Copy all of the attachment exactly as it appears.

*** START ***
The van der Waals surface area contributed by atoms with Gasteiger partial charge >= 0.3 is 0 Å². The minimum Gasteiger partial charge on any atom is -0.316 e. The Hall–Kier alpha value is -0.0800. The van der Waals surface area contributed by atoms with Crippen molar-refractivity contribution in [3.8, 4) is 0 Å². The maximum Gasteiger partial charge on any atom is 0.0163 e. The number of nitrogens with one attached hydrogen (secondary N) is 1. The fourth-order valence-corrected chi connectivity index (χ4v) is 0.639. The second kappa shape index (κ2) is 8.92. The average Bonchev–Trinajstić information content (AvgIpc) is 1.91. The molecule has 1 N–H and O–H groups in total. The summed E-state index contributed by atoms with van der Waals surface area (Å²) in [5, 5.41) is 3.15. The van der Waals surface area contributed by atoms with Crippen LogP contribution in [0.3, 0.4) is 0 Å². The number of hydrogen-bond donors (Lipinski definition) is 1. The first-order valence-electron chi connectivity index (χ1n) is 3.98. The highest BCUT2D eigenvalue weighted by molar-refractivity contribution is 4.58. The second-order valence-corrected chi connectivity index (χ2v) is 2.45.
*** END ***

The van der Waals surface area contributed by atoms with Gasteiger partial charge >= 0.3 is 0 Å². The minimum Gasteiger partial charge on any atom is -0.316 e. The Hall–Kier alpha value is -0.0800. The van der Waals surface area contributed by atoms with Crippen molar-refractivity contribution in [3.8, 4) is 0 Å². The maximum Gasteiger partial charge on any atom is 0.0163 e. The number of nitrogens with one attached hydrogen (secondary N) is 1. The fourth-order valence-corrected chi connectivity index (χ4v) is 0.639. The second kappa shape index (κ2) is 8.92. The average Bonchev–Trinajstić information content (AvgIpc) is 1.91. The molecule has 1 N–H and O–H groups in total. The summed E-state index contributed by atoms with van der Waals surface area (Å²) in [5, 5.41) is 3.15. The van der Waals surface area contributed by atoms with Crippen LogP contribution in [0.3, 0.4) is 0 Å². The number of hydrogen-bond donors (Lipinski definition) is 1. The first-order valence-electron chi connectivity index (χ1n) is 3.98. The highest BCUT2D eigenvalue weighted by molar-refractivity contribution is 4.58. The second-order valence-corrected chi connectivity index (χ2v) is 2.45.